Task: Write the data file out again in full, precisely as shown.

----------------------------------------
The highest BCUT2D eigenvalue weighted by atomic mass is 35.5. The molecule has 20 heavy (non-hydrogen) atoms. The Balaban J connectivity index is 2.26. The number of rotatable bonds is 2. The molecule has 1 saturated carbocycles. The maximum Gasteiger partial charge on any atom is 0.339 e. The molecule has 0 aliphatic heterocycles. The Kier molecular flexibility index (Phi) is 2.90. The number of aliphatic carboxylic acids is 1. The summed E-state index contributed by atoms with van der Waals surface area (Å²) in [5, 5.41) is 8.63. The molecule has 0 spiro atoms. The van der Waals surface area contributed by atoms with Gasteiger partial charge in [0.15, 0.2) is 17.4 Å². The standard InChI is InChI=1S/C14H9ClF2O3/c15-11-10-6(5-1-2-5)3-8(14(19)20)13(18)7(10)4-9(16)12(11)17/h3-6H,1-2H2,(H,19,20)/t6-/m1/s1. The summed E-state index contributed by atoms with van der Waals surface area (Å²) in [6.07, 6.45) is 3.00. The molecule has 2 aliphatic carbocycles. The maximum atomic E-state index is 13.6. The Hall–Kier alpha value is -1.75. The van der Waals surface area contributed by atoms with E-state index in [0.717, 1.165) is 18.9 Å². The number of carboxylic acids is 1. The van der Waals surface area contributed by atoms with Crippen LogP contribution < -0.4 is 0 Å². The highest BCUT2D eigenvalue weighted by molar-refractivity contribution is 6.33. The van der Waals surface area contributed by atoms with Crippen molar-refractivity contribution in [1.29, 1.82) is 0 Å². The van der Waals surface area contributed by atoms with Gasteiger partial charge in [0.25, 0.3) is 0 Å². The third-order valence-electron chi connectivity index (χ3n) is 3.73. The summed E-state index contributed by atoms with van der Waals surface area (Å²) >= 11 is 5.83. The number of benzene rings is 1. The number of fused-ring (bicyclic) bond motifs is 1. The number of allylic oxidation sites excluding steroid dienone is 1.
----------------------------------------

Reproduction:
The highest BCUT2D eigenvalue weighted by atomic mass is 35.5. The molecule has 20 heavy (non-hydrogen) atoms. The Balaban J connectivity index is 2.26. The number of rotatable bonds is 2. The molecule has 1 saturated carbocycles. The maximum Gasteiger partial charge on any atom is 0.339 e. The molecule has 0 aliphatic heterocycles. The Kier molecular flexibility index (Phi) is 2.90. The number of aliphatic carboxylic acids is 1. The summed E-state index contributed by atoms with van der Waals surface area (Å²) in [5, 5.41) is 8.63. The molecule has 0 spiro atoms. The van der Waals surface area contributed by atoms with Gasteiger partial charge in [0.15, 0.2) is 17.4 Å². The standard InChI is InChI=1S/C14H9ClF2O3/c15-11-10-6(5-1-2-5)3-8(14(19)20)13(18)7(10)4-9(16)12(11)17/h3-6H,1-2H2,(H,19,20)/t6-/m1/s1. The summed E-state index contributed by atoms with van der Waals surface area (Å²) in [6.07, 6.45) is 3.00. The molecule has 2 aliphatic carbocycles. The maximum atomic E-state index is 13.6. The Hall–Kier alpha value is -1.75. The van der Waals surface area contributed by atoms with E-state index in [0.717, 1.165) is 18.9 Å². The number of carboxylic acids is 1. The van der Waals surface area contributed by atoms with Crippen LogP contribution < -0.4 is 0 Å². The highest BCUT2D eigenvalue weighted by molar-refractivity contribution is 6.33. The van der Waals surface area contributed by atoms with Crippen molar-refractivity contribution in [1.29, 1.82) is 0 Å². The van der Waals surface area contributed by atoms with Gasteiger partial charge in [0.25, 0.3) is 0 Å². The third-order valence-electron chi connectivity index (χ3n) is 3.73. The summed E-state index contributed by atoms with van der Waals surface area (Å²) >= 11 is 5.83. The number of benzene rings is 1. The number of fused-ring (bicyclic) bond motifs is 1. The number of allylic oxidation sites excluding steroid dienone is 1.